Software piracy whistleblowing becomes more lucrative

Companies running illegal software may be in greater peril of being dobbed in to the authorities over the next two months as the BSA ups its reward for information

The Business Software Alliance is doubling the maximum reward it will pay to individuals who report companies that are using pirated software.

The BSA announced on Friday that it is raising the ceiling on payments to whistleblowers to £20,000 for reports received during November and December this year. Under the BSA's rules, someone who reports that a company is using illegal software -- such as counterfeit or unlicensed programs -- will receive a reward of 10 percent of the face value of the software recovered.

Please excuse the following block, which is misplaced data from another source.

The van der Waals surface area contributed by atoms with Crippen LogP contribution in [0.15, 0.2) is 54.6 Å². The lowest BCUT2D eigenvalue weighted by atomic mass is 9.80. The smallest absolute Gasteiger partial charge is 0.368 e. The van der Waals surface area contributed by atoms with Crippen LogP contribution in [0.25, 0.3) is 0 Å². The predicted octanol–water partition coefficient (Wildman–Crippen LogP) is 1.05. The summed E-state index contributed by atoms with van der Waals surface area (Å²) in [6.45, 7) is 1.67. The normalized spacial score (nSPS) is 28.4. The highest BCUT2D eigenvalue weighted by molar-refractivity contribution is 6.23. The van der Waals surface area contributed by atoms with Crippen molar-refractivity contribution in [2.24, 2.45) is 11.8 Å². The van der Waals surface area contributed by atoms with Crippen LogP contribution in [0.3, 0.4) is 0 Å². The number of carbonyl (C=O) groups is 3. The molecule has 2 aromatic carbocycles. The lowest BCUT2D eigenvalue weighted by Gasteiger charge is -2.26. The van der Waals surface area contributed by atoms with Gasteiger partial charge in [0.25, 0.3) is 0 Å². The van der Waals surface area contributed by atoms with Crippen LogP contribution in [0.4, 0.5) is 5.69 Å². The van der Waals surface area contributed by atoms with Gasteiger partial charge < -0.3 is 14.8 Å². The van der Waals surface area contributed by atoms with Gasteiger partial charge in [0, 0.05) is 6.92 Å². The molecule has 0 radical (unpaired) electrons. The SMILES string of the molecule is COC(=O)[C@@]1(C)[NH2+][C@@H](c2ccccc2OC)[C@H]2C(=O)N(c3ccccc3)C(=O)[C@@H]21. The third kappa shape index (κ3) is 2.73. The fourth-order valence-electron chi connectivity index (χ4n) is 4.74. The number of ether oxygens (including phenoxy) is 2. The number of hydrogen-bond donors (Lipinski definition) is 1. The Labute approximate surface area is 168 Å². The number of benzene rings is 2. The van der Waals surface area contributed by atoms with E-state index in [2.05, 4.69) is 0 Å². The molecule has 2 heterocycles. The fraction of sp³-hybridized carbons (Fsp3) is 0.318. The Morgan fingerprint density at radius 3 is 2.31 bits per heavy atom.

Previously, this payment was capped at £10,000.

The BSA is hoping that this offer of a larger maximum reward will force companies which are using illegal software to address the issue. The company recently commissioned a survey of around 2,000 UK workers which found that 47 percent of those surveyed said they would be bothered if their company was using software it hadn't paid for.

"People are concerned about working in an environment where illegal or counterfeit software is used," said Siobhan Carroll, the BSA's regional manager for Northern Europe, in a statement.

"In order to tackle software piracy head on and reduce the UK's 29 percent piracy rate, we are doubling the reward, as we think businesses will become more aware of the dangers of non-compliance," Carroll added.

Companies using illegal software run the greatest risk of being reported by current or former members of IT staff, according to the BSA.

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